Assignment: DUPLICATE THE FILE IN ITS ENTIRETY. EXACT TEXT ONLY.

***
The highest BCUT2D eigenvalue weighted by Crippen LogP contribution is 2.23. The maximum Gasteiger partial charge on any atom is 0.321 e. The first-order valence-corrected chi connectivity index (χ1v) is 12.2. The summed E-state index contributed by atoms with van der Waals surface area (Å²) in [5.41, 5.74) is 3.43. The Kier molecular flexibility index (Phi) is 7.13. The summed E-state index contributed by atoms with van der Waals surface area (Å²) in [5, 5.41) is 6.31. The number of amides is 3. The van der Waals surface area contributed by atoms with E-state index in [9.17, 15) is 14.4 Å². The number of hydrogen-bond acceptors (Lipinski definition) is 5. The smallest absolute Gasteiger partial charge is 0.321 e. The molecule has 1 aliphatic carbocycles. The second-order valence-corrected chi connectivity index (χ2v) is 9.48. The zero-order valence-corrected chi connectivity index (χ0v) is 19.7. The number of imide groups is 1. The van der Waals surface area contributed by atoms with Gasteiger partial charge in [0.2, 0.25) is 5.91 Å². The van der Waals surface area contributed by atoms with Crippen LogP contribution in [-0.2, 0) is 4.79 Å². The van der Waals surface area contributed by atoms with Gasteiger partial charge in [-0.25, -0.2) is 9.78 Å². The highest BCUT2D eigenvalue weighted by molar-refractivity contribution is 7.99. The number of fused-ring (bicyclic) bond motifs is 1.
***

The highest BCUT2D eigenvalue weighted by Crippen LogP contribution is 2.23. The maximum Gasteiger partial charge on any atom is 0.321 e. The first-order valence-corrected chi connectivity index (χ1v) is 12.2. The summed E-state index contributed by atoms with van der Waals surface area (Å²) in [5.41, 5.74) is 3.43. The Kier molecular flexibility index (Phi) is 7.13. The summed E-state index contributed by atoms with van der Waals surface area (Å²) in [5, 5.41) is 6.31. The number of amides is 3. The van der Waals surface area contributed by atoms with E-state index in [9.17, 15) is 14.4 Å². The number of hydrogen-bond acceptors (Lipinski definition) is 5. The smallest absolute Gasteiger partial charge is 0.321 e. The molecule has 1 aliphatic carbocycles. The second-order valence-corrected chi connectivity index (χ2v) is 9.48. The zero-order valence-corrected chi connectivity index (χ0v) is 19.7. The number of imide groups is 1. The van der Waals surface area contributed by atoms with Gasteiger partial charge in [0.2, 0.25) is 5.91 Å². The van der Waals surface area contributed by atoms with Crippen LogP contribution in [-0.2, 0) is 4.79 Å². The van der Waals surface area contributed by atoms with Gasteiger partial charge in [-0.25, -0.2) is 9.78 Å². The highest BCUT2D eigenvalue weighted by molar-refractivity contribution is 7.99. The number of fused-ring (bicyclic) bond motifs is 1.